Relative probability-age plots of detrital zircon U-Pb sample sets. Statistically significant time-window correlation between Cordilleran supersource spectra and Phanerozoic sample groups are indicated by respective red and blue fill under the Phanerozoic age-probability curves. An example time-window correlation between two samples is shown in Fig 3. Upper Cretaceous time-window correlations with older Phanerozoic groups are shown for the age interval 700–200 Ma.

http://dx.doi.org/10.1371/journal.pone.0144727.g004

Results and Discussion

Precambrian sedimentary rocks store detrital zircons

The history of detrital zircon recycling in the northern Cordillera starts after 1.9–1.84 Ga Wopmay orogenesis, when rifting led to a passive margin along northwestern Laurentia, sometimes called the ancestral North American craton, at approximately 1.8 Ga [11]. Sediment eroded from Paleoproterozoic orogens prograded from the cratonic interior over attenuated crust to form a continental slope and terrace [15]. Those continental margin deposits of the Fort Simpson Basin presently compose much of the crustal thickness below the Foreland Belt and eastern Yukon-Tanana terrane (Fig 2). The main reservoir of 2.0–1.8 Ga detrital zircon in the northern Cordillera is therefore Paleoproterozoic (meta-) sedimentary rocks [16] and any sediment eroded from this reservoir will provide recycled detrital zircon grains which were ultimately derived from the cratonic interior of Laurentia. In the Paleozoic, the Yukon-Tanana terrane was a Devonian arc built upon Laurentian basement [10] containing 2.0–1.8 Ga detrital zircons [17]. To characterize Cordilleran Supersource I we combine detrital zircon age spectra from Paleoproterozoic outcrops in the Foreland Belt [9,18], Cambrian derivatives [7], and Yukon-Tanana terrane basement [17] (Fig 4). Detrital zircon samples of lower Neoproterozoic strata older than 0.72 Ga cannot be correlated to an ultimate source in the region and were probably transported long distances during the Neoproterozoic [8]. Samples of lower Neoproterozoic sandstones and their Cambrian derivatives [6] are combined to characterize Supersource II, which is dominated by 1.5–1.0 Ga age probability (Fig 4). Sediment eroded from the Supersource II reservoir will provide recycled detrital zircon ultimately from a distant source region.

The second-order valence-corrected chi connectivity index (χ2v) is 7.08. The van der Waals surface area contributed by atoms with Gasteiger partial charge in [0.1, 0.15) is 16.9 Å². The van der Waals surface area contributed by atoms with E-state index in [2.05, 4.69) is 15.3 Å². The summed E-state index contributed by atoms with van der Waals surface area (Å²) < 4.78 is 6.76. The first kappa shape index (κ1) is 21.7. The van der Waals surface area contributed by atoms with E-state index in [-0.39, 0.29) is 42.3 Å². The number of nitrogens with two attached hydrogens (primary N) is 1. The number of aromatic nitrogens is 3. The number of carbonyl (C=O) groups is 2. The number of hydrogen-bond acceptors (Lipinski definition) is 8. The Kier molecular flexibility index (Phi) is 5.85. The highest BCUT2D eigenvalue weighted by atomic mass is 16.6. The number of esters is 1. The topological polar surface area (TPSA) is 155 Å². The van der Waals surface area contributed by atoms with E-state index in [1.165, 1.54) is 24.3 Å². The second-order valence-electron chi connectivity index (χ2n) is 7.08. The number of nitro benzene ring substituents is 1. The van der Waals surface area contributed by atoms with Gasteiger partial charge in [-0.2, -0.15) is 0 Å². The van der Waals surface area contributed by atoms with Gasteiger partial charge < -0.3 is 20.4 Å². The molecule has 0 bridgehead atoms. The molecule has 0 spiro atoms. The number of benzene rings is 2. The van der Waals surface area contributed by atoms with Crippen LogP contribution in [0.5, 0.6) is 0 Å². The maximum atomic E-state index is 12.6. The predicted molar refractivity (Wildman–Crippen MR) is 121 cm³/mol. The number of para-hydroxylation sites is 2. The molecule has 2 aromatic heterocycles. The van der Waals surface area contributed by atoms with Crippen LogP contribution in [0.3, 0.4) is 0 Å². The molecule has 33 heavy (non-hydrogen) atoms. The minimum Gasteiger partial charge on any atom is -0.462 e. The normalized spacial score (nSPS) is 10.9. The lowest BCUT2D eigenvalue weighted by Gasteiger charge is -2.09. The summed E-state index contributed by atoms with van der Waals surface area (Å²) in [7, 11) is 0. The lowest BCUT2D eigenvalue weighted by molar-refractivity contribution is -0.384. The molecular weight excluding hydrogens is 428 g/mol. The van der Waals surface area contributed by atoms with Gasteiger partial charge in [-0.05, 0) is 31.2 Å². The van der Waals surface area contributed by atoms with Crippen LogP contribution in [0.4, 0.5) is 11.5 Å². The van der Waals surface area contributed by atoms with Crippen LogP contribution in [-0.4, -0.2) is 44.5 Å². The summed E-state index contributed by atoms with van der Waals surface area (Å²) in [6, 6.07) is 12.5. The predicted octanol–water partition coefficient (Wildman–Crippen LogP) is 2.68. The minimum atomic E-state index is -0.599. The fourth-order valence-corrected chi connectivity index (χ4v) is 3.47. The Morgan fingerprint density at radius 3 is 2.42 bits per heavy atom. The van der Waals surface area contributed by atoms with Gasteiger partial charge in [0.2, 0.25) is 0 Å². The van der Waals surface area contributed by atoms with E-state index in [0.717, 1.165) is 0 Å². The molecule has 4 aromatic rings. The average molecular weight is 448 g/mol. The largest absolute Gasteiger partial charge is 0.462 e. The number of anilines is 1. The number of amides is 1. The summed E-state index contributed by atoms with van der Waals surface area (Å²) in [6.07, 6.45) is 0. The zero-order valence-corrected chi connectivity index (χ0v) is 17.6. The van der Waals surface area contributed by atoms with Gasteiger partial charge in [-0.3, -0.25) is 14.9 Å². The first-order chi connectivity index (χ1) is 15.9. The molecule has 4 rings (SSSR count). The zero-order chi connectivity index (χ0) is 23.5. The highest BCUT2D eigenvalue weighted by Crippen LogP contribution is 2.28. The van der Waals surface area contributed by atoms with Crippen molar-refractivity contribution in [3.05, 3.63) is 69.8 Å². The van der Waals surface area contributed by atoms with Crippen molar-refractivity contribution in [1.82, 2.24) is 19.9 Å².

Sedimentary recycling through the Phanerozoic